Total energy when potential graph is given

• nhmllr
In summary, the conversation discusses a problem involving a position vs time graph and determining the total energy of a particle. The motion appears to be simple harmonic motion, but the mass and zero point of potential energy are needed to calculate the energy. However, without this information, the problem seems incomplete and incorrect.
nhmllr
Total energy when positions vs time graph is given

Homework Equations

energy initial = energy final

The Attempt at a Solution

At the crest of each wave, the particle has only potential energy, and at the middle of each wave the particle has only kinetic energy, and these values are equal. By looking at the slope when the graph crosses the horizontal axis, you can determine that it travels at 5m/s then. After this point, I do not know how to continue.

Last edited:
Disregard.

You said the potential graph is given. Where is it?

ehild

ehild said:
You said the potential graph is given. Where is it?

ehild

I'm sorry, I mis-titled the post originally. The potential graph is not given, only the position vs time graph is given

The motion looks SHM. But you need the mass of the particle.

ehild

ehild said:
The motion looks SHM. But you need the mass of the particle.

ehild

I gave the entire problem. No mass was given, and nothing analogous to the spring constant was given. However, I think you can find the ratio of the two, as the period = 2π * sqrt(m/k) = 8. I don't see how that helps, though

You also know the amplitude, A=5 m. The energy of the SHM is 1/2 kA2. You need the mass.

You also need the zero point of potential energy. If it is SHM, the potential energy is zero at zero position, and it is never negative. Something is very wrong with the problem.

ehild

1. What is the significance of a potential graph in determining total energy?

A potential graph shows the potential energy of a system at different positions. The total energy of a system is the sum of its kinetic and potential energy. Therefore, the potential graph provides valuable information about the total energy of a system.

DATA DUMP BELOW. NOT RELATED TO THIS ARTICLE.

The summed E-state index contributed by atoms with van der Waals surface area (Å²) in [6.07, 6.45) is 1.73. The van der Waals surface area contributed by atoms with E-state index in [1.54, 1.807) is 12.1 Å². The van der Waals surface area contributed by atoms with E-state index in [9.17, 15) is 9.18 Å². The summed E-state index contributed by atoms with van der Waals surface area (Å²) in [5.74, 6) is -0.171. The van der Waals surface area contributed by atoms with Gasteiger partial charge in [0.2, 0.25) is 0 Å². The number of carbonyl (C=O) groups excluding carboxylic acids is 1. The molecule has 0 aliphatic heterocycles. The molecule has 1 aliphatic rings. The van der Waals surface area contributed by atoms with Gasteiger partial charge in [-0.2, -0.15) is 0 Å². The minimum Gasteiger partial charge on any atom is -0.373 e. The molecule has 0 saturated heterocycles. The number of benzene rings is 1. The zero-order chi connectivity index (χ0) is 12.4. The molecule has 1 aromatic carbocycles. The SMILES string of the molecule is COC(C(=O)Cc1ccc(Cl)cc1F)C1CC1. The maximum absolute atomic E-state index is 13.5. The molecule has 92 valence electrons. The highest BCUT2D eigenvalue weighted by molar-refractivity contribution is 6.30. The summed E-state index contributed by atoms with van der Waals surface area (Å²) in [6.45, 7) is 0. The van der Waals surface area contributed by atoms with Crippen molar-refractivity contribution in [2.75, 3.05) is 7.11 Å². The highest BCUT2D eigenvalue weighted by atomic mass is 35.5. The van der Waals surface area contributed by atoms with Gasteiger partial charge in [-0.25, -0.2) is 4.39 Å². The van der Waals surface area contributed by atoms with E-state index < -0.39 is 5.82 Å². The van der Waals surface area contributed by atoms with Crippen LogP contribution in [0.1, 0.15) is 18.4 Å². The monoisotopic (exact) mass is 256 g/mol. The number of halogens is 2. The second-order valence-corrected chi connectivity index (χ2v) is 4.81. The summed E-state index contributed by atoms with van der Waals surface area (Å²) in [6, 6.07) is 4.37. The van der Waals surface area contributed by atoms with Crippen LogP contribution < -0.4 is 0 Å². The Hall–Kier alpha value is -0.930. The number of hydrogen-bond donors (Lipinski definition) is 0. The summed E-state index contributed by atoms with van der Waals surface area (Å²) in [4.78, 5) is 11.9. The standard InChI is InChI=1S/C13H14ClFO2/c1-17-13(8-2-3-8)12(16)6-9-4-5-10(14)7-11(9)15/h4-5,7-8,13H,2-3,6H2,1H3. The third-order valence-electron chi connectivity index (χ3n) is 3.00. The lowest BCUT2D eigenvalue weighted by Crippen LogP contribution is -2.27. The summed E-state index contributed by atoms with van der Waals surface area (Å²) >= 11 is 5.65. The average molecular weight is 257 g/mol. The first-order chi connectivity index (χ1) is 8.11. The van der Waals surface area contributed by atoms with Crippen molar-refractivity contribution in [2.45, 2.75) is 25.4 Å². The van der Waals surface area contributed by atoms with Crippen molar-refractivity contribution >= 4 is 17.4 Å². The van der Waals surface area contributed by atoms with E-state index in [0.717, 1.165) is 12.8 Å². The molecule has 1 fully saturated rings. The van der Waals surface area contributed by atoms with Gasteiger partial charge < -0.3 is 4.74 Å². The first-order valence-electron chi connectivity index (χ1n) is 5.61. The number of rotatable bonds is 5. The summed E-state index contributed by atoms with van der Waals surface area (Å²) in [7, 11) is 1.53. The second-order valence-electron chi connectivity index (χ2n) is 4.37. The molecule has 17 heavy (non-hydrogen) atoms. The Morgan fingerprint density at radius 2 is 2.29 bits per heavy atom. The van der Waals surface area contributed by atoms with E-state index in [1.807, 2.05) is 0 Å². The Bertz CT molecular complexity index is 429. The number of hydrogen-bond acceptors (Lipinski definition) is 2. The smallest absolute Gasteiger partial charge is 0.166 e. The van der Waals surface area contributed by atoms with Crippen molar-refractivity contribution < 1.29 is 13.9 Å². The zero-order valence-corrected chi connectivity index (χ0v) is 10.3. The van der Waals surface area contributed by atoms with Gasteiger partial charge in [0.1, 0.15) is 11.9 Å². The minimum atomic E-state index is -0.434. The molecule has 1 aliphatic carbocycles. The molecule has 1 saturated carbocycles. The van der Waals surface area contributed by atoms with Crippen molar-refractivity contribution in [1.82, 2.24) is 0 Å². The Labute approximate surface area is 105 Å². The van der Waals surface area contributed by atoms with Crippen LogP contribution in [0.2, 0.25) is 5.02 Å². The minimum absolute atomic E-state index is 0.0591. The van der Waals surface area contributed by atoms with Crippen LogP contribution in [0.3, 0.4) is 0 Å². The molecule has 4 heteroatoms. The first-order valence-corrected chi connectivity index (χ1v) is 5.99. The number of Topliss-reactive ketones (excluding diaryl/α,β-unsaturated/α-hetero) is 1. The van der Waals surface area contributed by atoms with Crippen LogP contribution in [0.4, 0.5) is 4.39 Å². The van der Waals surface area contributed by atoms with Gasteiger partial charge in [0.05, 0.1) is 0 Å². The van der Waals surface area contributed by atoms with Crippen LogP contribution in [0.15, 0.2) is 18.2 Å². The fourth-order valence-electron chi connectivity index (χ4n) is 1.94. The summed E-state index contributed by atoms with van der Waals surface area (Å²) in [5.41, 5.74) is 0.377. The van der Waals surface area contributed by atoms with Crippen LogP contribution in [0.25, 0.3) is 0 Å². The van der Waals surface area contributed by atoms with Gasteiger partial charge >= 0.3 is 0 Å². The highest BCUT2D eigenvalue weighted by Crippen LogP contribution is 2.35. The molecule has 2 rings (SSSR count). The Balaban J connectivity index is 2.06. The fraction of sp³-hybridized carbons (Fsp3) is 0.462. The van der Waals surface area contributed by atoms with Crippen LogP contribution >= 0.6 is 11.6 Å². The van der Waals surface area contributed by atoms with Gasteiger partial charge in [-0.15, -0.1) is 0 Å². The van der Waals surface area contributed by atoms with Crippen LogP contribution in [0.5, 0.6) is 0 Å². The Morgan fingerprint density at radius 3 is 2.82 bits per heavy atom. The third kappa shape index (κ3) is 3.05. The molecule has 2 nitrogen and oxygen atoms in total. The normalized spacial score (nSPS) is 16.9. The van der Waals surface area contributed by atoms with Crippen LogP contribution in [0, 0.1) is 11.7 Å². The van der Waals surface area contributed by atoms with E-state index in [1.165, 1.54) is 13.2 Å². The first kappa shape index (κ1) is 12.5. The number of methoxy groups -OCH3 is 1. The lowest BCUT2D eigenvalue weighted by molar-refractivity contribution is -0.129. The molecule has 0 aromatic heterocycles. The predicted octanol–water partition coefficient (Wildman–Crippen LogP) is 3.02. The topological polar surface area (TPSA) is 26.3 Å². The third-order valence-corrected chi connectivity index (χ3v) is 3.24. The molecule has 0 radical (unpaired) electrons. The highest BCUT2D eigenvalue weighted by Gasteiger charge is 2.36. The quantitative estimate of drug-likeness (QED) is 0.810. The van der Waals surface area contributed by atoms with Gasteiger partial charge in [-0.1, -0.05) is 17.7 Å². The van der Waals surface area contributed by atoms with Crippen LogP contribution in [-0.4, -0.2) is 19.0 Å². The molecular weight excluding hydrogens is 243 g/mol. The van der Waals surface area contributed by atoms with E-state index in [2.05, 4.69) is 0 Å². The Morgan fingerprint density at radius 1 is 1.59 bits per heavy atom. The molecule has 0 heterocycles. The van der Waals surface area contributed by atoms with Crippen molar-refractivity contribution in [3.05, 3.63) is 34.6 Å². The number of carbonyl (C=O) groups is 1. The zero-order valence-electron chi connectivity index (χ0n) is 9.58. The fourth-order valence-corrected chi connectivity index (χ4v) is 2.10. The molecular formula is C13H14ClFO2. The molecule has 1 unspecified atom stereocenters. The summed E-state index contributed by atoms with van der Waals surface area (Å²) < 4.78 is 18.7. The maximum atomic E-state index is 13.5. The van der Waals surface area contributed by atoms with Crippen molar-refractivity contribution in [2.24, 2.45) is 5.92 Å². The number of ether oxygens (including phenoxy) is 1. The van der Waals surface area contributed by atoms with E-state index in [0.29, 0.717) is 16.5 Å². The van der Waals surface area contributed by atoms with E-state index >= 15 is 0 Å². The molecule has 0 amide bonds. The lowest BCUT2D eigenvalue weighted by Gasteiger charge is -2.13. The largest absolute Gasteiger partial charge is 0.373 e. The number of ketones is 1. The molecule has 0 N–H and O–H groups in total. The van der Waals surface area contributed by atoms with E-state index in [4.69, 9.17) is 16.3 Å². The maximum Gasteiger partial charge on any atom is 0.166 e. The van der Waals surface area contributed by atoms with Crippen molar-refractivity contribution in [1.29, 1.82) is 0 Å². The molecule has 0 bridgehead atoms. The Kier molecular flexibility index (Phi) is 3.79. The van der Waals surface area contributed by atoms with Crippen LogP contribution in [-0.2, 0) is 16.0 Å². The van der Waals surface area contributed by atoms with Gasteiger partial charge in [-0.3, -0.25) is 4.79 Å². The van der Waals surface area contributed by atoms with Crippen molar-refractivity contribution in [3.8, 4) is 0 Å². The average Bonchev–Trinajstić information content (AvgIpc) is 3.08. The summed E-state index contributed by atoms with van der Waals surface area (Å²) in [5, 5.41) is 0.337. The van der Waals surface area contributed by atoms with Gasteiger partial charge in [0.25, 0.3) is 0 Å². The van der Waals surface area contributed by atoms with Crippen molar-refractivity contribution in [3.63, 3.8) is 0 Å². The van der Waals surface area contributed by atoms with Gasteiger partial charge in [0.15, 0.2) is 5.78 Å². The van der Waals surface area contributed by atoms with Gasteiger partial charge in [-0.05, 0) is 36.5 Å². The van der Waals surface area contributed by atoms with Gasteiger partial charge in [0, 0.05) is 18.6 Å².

2. How is the total energy calculated from a potential graph?

The total energy can be calculated by finding the maximum and minimum points on the potential graph and then using the equation E = K + U, where E is the total energy, K is the kinetic energy, and U is the potential energy.

3. Can the total energy be negative on a potential graph?

Yes, the total energy can be negative on a potential graph. This indicates that the system has a net negative energy, which could be due to the presence of an attractive force.

4. How does the shape of a potential graph affect the total energy?

The shape of a potential graph can affect the total energy by changing the values of the maximum and minimum points. A steeper potential graph with higher peaks will result in a higher total energy, while a flatter potential graph with lower peaks will result in a lower total energy.

5. Can the total energy change over time on a potential graph?

No, the total energy remains constant over time on a potential graph. This is because the sum of the kinetic and potential energy remains constant in a closed system, according to the law of conservation of energy.

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